At its recent summit, in Kigali, Rwanda, the African Union revealed, launched, and rolled out plans of an electronic African passport. By that revelation, and its gradual crystallisation, the continent could soon become really borderless with the introduction of the bloc’s 2063 agenda. The passport is a much needed development as it enforces most of the labour laws on the continent, as it is intended to allow free movement of among all 54 markets in the region.
According to the African Development Bank, the African Union’s vision is matched by a call to action to introduce an African Passport and abolish visa requirements for all African citizens in all African countries by 2018. The 2063 Agenda is for a continent with seamless borders. There will, hopefully, be no need to carry a visa to gain access to other African countries. The roll out is the latest in a series of continent-wide digital document initiatives aimed at addressing a broad range of issues such as national security, financial inclusion, identity protection, and improved cross-border relations.
As an illustration from other blocs in the world; unions such as the border free Schengen Area, a creation of the Schengen Agreement, which includes 26 European countries, have abolished passports and other border controls. The member states have a common visa policy, which facilitates the free movement of people.
In Africa, the East African Community (EAC), and the Economic Community Of West Africa (ECOWAS), two regional blocs which encompass more than 20 countries, have already started to set up the infrastructure to deploy electronic passports and other digital ID documents. All East African Community have recently registered their citizens and issued them with digital passports. In July 2016, Ghana implemented a visa on arrival systems for citizens of African Union members countries, joining some dozen others working towards the same policy. In the meantime, the African Development Bank is finalising the first Africa Openness Index, which ranks African countries on the level of openness or restrictions of their visa regimes, which aims to drive visa policy reforms across Africa, simplify visa application procedures and encourage positive reciprocity.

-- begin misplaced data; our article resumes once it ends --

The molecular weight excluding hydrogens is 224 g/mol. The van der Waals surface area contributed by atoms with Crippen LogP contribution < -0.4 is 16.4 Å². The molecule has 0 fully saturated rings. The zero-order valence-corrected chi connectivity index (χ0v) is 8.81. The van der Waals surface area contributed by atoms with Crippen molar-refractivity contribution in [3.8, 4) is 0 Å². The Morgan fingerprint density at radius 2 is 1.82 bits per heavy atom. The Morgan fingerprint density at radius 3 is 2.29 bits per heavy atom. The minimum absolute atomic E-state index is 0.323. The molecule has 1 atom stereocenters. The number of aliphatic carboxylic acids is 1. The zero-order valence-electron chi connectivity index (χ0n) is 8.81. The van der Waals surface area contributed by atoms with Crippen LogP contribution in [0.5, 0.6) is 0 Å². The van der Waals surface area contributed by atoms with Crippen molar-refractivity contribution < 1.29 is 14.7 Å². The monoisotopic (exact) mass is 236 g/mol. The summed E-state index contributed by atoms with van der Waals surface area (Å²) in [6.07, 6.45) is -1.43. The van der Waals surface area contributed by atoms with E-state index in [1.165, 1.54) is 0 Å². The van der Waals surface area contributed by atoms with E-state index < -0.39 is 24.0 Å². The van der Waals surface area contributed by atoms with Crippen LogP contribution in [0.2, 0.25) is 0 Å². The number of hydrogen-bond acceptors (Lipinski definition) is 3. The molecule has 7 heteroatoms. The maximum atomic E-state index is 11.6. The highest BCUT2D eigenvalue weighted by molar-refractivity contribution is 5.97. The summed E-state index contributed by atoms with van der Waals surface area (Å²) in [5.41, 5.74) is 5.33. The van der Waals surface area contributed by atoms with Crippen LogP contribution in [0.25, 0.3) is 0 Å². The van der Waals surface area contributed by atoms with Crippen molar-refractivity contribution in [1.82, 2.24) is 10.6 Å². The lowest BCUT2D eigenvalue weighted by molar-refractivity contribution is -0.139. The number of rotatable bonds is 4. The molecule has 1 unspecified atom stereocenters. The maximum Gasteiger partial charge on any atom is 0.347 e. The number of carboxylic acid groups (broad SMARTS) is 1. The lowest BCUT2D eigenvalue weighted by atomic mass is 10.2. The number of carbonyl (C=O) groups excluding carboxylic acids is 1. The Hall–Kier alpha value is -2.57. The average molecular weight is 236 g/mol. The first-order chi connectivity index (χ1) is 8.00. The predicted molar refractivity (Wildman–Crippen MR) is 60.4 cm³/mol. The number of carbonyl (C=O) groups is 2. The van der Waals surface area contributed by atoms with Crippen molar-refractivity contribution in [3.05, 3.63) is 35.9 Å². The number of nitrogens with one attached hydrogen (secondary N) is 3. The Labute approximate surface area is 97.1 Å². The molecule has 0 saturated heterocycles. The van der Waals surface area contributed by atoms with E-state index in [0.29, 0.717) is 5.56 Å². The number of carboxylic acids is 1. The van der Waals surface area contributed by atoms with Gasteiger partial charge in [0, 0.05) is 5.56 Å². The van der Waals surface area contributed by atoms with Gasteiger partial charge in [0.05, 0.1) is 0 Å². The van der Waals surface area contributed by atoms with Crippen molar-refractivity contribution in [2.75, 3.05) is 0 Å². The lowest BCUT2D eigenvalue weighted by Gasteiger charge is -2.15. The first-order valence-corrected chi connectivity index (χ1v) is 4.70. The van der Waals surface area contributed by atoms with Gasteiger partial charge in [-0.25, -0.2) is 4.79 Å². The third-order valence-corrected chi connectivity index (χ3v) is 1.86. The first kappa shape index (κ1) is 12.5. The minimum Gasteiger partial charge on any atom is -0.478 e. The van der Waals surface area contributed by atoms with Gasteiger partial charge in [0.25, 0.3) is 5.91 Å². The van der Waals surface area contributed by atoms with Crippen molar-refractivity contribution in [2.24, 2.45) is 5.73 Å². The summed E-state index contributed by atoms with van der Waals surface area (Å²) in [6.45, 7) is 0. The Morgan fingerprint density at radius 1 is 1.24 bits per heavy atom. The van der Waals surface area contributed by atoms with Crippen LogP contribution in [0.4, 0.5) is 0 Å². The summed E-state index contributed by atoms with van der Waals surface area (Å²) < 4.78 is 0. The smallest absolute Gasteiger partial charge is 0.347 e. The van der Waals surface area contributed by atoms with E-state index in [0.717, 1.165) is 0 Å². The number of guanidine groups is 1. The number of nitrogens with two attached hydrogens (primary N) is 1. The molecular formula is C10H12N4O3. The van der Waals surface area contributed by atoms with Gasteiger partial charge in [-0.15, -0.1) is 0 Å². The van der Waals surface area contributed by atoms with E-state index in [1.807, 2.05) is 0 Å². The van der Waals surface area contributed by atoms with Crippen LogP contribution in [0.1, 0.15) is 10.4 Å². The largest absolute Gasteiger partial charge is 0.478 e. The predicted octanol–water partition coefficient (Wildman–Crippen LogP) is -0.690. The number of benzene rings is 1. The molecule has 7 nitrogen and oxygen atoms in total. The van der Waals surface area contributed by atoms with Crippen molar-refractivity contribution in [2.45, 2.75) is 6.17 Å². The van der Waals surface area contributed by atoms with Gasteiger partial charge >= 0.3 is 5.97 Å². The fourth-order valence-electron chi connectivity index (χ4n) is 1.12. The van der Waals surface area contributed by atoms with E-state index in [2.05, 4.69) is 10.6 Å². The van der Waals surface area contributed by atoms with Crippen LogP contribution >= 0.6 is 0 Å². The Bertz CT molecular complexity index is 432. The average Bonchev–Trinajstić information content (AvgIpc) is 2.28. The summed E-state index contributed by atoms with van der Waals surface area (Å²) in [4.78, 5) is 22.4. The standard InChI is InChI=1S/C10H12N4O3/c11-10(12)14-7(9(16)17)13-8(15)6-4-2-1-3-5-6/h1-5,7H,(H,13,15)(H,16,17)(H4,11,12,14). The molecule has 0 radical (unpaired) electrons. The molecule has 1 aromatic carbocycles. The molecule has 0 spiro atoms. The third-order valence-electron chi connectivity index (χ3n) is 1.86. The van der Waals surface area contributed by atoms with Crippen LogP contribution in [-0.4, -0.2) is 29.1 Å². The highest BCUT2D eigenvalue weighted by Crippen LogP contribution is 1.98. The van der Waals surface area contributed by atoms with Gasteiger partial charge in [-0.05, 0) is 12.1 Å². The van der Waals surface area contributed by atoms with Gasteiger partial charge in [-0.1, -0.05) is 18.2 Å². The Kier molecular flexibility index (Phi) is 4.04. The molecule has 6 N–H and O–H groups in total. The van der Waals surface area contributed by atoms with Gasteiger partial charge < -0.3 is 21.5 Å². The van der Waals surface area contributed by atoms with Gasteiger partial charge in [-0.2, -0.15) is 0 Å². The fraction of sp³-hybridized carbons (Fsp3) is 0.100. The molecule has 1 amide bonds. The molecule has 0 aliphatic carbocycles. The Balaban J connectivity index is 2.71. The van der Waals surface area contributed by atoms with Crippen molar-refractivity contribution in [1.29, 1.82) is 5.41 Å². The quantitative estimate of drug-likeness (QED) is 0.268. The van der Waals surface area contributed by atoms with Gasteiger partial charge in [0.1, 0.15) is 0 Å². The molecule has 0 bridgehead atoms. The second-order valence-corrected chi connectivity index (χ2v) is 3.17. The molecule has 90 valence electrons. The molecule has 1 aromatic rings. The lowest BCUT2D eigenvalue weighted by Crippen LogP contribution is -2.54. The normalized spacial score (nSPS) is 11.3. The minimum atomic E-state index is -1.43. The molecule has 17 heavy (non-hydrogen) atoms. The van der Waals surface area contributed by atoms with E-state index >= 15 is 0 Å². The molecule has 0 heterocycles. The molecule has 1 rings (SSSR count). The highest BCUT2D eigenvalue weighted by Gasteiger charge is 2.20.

The benefits of having the African Passport are vast. It has potential to spike visa free travel among Africans and boast trade and economic growth across the continent, free movement of citizens, an electronic passport system is quick and limits fraud, help prevent refugees and migrants from facing dangerous voyages, and creating a centralised system that tracks travel.
The disadvantages of having one are equally present as well. Only 13 countries have the biometric systems needed for the passport; the passport will eliminate visa revenue, which many African nations rely on; the African Union has to first overcome resistance to migration among African nation, which is illustrated by strict visa requirements; and, also, open borders could increase terrorism as relaxing barriers will invite more terrorism across the continent.
The challenges too are not to be ignored. It is a wonderful thing having a continental passport, but it must be noted that regional blocs have not even operationalized their existing travel documents yet. The existing plan is to enable every African have the passport by 2018. However, some countries’ citizens do not have national identity cards. Africa as a continent still lacks strong institutions. The Union and the individual countries governments are run in unsystematic, unimpressive ways. The region’s lack of finances and its tendency for delays, the process of availing the passport to those who need it might take longer.
Importantly, until now, only 19 countries have implemented an essential legal instrument for the protection of migrants, the International Convention on the Protection of The Rights of All Migrant Workers and Members of Their Families. This shows that countries are more inclined to determine their own migration policies.
The idea behind the African passport is phenomenal, but existing challenges and unintended consequences need to be considered and carefully examined before the rolling out can be done.